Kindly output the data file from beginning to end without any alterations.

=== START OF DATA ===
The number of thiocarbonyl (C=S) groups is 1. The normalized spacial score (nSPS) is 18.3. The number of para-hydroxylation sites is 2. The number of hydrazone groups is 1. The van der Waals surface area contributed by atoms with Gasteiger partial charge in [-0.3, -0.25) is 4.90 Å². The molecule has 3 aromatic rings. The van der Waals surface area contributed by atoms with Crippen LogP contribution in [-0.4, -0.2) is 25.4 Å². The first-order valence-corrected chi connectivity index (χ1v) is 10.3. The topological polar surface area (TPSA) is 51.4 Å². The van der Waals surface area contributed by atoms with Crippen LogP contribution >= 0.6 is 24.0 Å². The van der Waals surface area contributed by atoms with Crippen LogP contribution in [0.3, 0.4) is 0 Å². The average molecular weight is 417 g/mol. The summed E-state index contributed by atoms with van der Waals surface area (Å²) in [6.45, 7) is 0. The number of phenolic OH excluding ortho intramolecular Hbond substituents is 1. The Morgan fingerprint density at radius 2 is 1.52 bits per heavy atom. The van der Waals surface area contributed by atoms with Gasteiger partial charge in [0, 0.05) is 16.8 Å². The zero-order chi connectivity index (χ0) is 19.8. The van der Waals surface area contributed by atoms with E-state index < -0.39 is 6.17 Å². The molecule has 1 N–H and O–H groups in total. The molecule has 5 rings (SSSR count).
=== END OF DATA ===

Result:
The number of thiocarbonyl (C=S) groups is 1. The normalized spacial score (nSPS) is 18.3. The number of para-hydroxylation sites is 2. The number of hydrazone groups is 1. The van der Waals surface area contributed by atoms with Gasteiger partial charge in [-0.3, -0.25) is 4.90 Å². The molecule has 3 aromatic rings. The van der Waals surface area contributed by atoms with Crippen LogP contribution in [-0.4, -0.2) is 25.4 Å². The first-order valence-corrected chi connectivity index (χ1v) is 10.3. The topological polar surface area (TPSA) is 51.4 Å². The van der Waals surface area contributed by atoms with Crippen LogP contribution >= 0.6 is 24.0 Å². The van der Waals surface area contributed by atoms with Crippen LogP contribution in [0.3, 0.4) is 0 Å². The average molecular weight is 417 g/mol. The summed E-state index contributed by atoms with van der Waals surface area (Å²) in [6.45, 7) is 0. The number of phenolic OH excluding ortho intramolecular Hbond substituents is 1. The Morgan fingerprint density at radius 2 is 1.52 bits per heavy atom. The van der Waals surface area contributed by atoms with Gasteiger partial charge in [0, 0.05) is 16.8 Å². The zero-order chi connectivity index (χ0) is 19.8. The van der Waals surface area contributed by atoms with E-state index < -0.39 is 6.17 Å². The molecule has 1 N–H and O–H groups in total. The molecule has 5 rings (SSSR count).